What is metabolic regulation?

Eating disorders can cause permanent damage to metabolism.

Metabolic regulation is the process by which all cells – from bacteria to humans – control the chemical processes necessary for life. Metabolism is organized into complex, step-dependent reactions called metabolic pathways. Ubiquitous special proteins called enzymes are the main way to regulate these pathways, although the concentration of nutrients, waste products and hormones can control metabolic rates. Metabolic disorders are inherited diseases caused by the absence of key enzymes that disrupt the normal regulation of a particular pathway.

Someone who metabolizes food slowly may have weight problems.

Metabolism describes the chemical reactions by which organisms function, from cellular respiration to the events underlying digestion, growth, and reproduction. Systems called metabolic pathways coordinate these functions and are usually started or stopped by proteins called enzymes. Metabolic regulation is the basis of biological control of metabolism, as it allows living cells to direct these pathways. In non-living systems, equilibrium with the external environment occurs at the conclusion of chemical reactions, which would kill a living cell. Thus, metabolic regulation helps keep the living system in a chemically balanced state, called homeostasis.

Each person has a unique metabolism that governs how the body processes nutrients essential for good health.

The most basic form of metabolic regulation occurs when genes instruct cells to produce enzymes and regulate their quantity. Furthermore, in a metabolic pathway, molecules undergo significant changes and are either used by the cell or processed to generate another step in the pathway. Some of these molecules, called substrates, are effective means of metabolic regulation through their concentration. The rate of a metabolic pathway will change, depending on the availability and concentration of a substrate, which must bind an enzyme to function. In addition to substrates, enzymes often depend on other enzymes and vitamins.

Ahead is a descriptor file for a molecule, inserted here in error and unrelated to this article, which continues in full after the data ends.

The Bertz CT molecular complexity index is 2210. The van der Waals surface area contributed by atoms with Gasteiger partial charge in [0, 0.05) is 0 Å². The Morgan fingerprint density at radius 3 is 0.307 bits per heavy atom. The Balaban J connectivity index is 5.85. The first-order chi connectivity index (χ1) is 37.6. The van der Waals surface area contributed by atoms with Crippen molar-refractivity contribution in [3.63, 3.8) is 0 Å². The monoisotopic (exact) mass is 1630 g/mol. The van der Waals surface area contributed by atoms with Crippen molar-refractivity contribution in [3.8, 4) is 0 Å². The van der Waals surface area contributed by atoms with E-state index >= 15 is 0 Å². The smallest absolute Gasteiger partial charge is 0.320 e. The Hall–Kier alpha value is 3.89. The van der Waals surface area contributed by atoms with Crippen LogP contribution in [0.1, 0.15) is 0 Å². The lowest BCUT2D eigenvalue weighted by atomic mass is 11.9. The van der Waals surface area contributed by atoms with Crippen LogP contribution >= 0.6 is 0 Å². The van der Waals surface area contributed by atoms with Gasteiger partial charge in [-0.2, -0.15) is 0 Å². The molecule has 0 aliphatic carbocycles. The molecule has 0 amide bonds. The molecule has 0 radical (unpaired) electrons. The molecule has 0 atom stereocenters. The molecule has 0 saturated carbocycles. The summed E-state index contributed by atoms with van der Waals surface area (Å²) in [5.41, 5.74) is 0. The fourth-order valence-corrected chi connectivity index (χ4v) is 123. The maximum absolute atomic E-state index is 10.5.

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Thyroid diseases can significantly alter the metabolic rate.

In addition to the more passive feedback type of metabolic regulation by substrate concentration, there are direct controls in most multicellular organisms. Even plants use hormones to control their metabolism. In higher animals, external regulation of metabolism may come from chemical signals that control enzyme activity, either by direct action on enzymes or by affecting genes that regulate their production. Some forms of metabolic regulation only change the time rate at which a biochemical process occurs; others activate a process or prevent it from starting. In animals, the metabolic rate controls functions from respiration to body fat.

Practicing yoga regularly can help improve an individual’s metabolism.

There are many disorders of metabolism, including thousands of congenital deficiencies of genes that code for essential enzymes. Thyroid disease can radically alter the metabolic rate, causing obesity or near starvation. Sometimes human metabolism is excessively slow or fast due to disease states and can be treated with medication. It can be said that some drugs or nutritional substances increase metabolic rates by altering the rate of pathways involved in the digestion of carbohydrates or fats. In patients with diabetes mellitus, for example, the effects of the hormone insulin on sugar metabolism are compromised and synthetic insulin must be administered to restore normal metabolic regulation.

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